A Review of Arcade Fire's "Everything Now"
A Review of Arcade Fire's Everything Now
by June Eccles-Locke
Arcade Fire’s newest full-length record, Everything Now raises questions about the eerily steady growth of this removed, cellophane quality about the world. This is nothing new—the band has provided commentary on a range of big picture ideas throughout their musical history, with The Suburbs being the first prime example of a record encapsulating the shallow, callous nature of society in their discography. With their most recent release, we see that idea revisited and expanded upon.
The album kicks off with the title track, a dance rock song that sort of pays tribute to ABBA. The introductory piano melody is very evocative, the lyrics on the track are intelligent and very relevant to present life. However, something about the band’s sound here is a little stale. The high production value is possibly deliberate, maybe to breathe more legitimacy into the overall concept. It seems like a good choice for an album that is supposed to feel emotionally distant, but it unfortunately grows boring after the first half of the album. “Signs of Life” is tediously repetitive and practically superfluous in the tracklist. This idea could have worked better in a span of two minutes versus four. Again, I think the repetition and staleness is deliberate here. You can easily picture someone cruising the internet or scrolling through their cellphone to no avail, to make no authentic connection with anything, and it’s genius. Personally, I just wish Arcade Fire had written a different song to capture it.
“Creature Comfort” is both a highlight and a bust for me. The robust synth lines are energizing, the beat is infectious, and the production is just right. Lyrically, it isn’t one of my favorite spots on the album. Some lines seem a bit self-congratulatory: “Assisted suicide / She dreams about dying all the time / She told me she came so close / Filled up the bathtub and put on our first record.” There is most likely a reason they chose to include these lines, but they just seem a bit out of place. “Peter Pan” and “Chemistry” both seem a bit clustered and confused. Neither are standouts lyrically, and the music just seems unsure of itself. I think this pair is another experiment that just didn’t come full-circle. However, they are two of the most stylistically unique songs.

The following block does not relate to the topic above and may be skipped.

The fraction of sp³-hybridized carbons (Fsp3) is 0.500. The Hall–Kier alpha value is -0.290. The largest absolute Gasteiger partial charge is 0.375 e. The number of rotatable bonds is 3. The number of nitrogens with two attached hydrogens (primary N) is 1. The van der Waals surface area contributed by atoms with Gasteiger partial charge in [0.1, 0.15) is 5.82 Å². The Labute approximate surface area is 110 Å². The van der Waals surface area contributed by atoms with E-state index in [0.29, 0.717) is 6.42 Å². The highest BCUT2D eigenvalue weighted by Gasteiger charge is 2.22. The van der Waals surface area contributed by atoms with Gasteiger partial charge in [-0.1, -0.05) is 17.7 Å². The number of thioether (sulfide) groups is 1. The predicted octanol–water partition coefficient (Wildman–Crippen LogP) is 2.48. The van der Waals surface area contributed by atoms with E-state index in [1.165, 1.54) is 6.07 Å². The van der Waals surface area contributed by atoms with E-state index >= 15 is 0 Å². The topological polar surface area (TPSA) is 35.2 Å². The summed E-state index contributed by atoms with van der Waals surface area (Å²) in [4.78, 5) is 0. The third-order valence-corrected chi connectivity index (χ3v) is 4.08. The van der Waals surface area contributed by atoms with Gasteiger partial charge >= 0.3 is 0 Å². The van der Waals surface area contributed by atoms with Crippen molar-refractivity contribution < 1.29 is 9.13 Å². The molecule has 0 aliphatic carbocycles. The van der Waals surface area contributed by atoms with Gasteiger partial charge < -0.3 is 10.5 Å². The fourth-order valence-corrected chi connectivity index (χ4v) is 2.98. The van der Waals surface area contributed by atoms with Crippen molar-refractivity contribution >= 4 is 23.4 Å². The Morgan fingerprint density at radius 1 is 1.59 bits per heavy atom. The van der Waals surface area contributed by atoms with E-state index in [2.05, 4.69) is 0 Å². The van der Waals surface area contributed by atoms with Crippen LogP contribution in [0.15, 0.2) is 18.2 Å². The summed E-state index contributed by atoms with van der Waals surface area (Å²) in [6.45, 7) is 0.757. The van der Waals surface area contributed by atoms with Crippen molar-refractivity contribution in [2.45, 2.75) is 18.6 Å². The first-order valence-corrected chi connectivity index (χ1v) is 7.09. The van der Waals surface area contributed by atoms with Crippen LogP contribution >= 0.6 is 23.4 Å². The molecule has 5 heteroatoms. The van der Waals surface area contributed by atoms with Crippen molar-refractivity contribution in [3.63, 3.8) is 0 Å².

With “Infinite Content” and “Infinite_Content,” we pierce the cellophane bubble and are thrust to the back half of the album, which seems to be a moment of disillusionment. The former being upbeat and tenacious, forcing the listener to be aware of the vast ocean that is the world of technology, and the limitless quality of it. The latter is an exhausted version of the former, in which the narrator audibly becomes worn down by the “infinite” ways to absorb things via the internet/social media/television, quite explicitly. “Electric Blue” is an anecdote about long nights spent searching for purpose online, eyes glued to the computer and painted blue by its harsh light. Perusing Facebook, Twitter, Instagram, perhaps dating websites, and finding out you’re never fulfilled. It’s quite grim and hopeless, and one of the most brutally honest moments in the album. The musical style is cloudy and neon, and Régine’s vocals are reminiscent of 80’s pop. It’s an interesting atmosphere this track has, and it’s perhaps the best of the whole record.
“Good God Damn” is next, and it’s equally as sorrowful. The narrator becomes so hopelessly disillusioned that they are contemplating suicide, and hoping with the last bit of hope that is left that there is a good god or higher being beyond all this meaningless searching for purpose. “Put Your Money On Me” takes the dark imagery even further: “The Silicon Valleys melted back into silicon / We’ll find a way to survive / Singing put your money on me.” Here, we have an array of possible meanings. Maybe the narrator is believing the search for purpose never ends, and we all will die with our online presence outlasting us. Or maybe, on a very different note, the narrator believes there is a way out. There is a lot going on here lyrically. It’s complex and enchanting. It’s an Arcade Fire classic. “We Don’t Deserve Love” follows, with a tone similar to the track before. This one holds my interest a little less, because it’s somewhat dry and repetitive, but is still much more honest than the dance rock front half of the album.